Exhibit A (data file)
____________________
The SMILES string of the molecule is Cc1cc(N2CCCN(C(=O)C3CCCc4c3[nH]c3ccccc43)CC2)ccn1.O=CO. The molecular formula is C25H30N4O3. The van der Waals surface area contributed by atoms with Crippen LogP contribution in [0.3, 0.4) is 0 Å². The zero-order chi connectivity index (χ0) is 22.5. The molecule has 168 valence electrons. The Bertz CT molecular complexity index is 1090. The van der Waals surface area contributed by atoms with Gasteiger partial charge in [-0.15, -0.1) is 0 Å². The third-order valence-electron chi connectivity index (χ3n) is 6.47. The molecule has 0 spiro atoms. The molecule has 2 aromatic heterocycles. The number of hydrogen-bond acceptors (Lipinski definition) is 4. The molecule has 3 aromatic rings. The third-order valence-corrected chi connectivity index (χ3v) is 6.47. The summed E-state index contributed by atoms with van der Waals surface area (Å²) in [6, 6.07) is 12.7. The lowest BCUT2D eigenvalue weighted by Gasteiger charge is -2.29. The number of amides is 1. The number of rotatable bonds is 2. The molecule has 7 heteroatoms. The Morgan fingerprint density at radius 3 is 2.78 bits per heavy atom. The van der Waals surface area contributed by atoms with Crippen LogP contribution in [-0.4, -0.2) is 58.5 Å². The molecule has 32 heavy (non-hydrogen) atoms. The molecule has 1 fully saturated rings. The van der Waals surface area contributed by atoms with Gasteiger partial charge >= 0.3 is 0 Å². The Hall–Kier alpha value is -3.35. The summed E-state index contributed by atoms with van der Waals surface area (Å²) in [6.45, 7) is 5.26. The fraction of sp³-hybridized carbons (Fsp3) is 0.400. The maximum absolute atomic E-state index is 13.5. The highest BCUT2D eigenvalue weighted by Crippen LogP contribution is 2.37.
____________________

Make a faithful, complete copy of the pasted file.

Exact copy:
The SMILES string of the molecule is Cc1cc(N2CCCN(C(=O)C3CCCc4c3[nH]c3ccccc43)CC2)ccn1.O=CO. The molecular formula is C25H30N4O3. The van der Waals surface area contributed by atoms with Crippen LogP contribution in [0.3, 0.4) is 0 Å². The zero-order chi connectivity index (χ0) is 22.5. The molecule has 168 valence electrons. The Bertz CT molecular complexity index is 1090. The van der Waals surface area contributed by atoms with Gasteiger partial charge in [-0.15, -0.1) is 0 Å². The third-order valence-electron chi connectivity index (χ3n) is 6.47. The molecule has 0 spiro atoms. The molecule has 2 aromatic heterocycles. The number of hydrogen-bond acceptors (Lipinski definition) is 4. The molecule has 3 aromatic rings. The third-order valence-corrected chi connectivity index (χ3v) is 6.47. The summed E-state index contributed by atoms with van der Waals surface area (Å²) in [6, 6.07) is 12.7. The lowest BCUT2D eigenvalue weighted by Gasteiger charge is -2.29. The number of amides is 1. The number of rotatable bonds is 2. The molecule has 7 heteroatoms. The Morgan fingerprint density at radius 3 is 2.78 bits per heavy atom. The van der Waals surface area contributed by atoms with Crippen LogP contribution in [-0.4, -0.2) is 58.5 Å². The molecule has 32 heavy (non-hydrogen) atoms. The molecule has 1 fully saturated rings. The van der Waals surface area contributed by atoms with Gasteiger partial charge >= 0.3 is 0 Å². The Hall–Kier alpha value is -3.35. The summed E-state index contributed by atoms with van der Waals surface area (Å²) in [6.45, 7) is 5.26. The fraction of sp³-hybridized carbons (Fsp3) is 0.400. The maximum absolute atomic E-state index is 13.5. The highest BCUT2D eigenvalue weighted by Crippen LogP contribution is 2.37.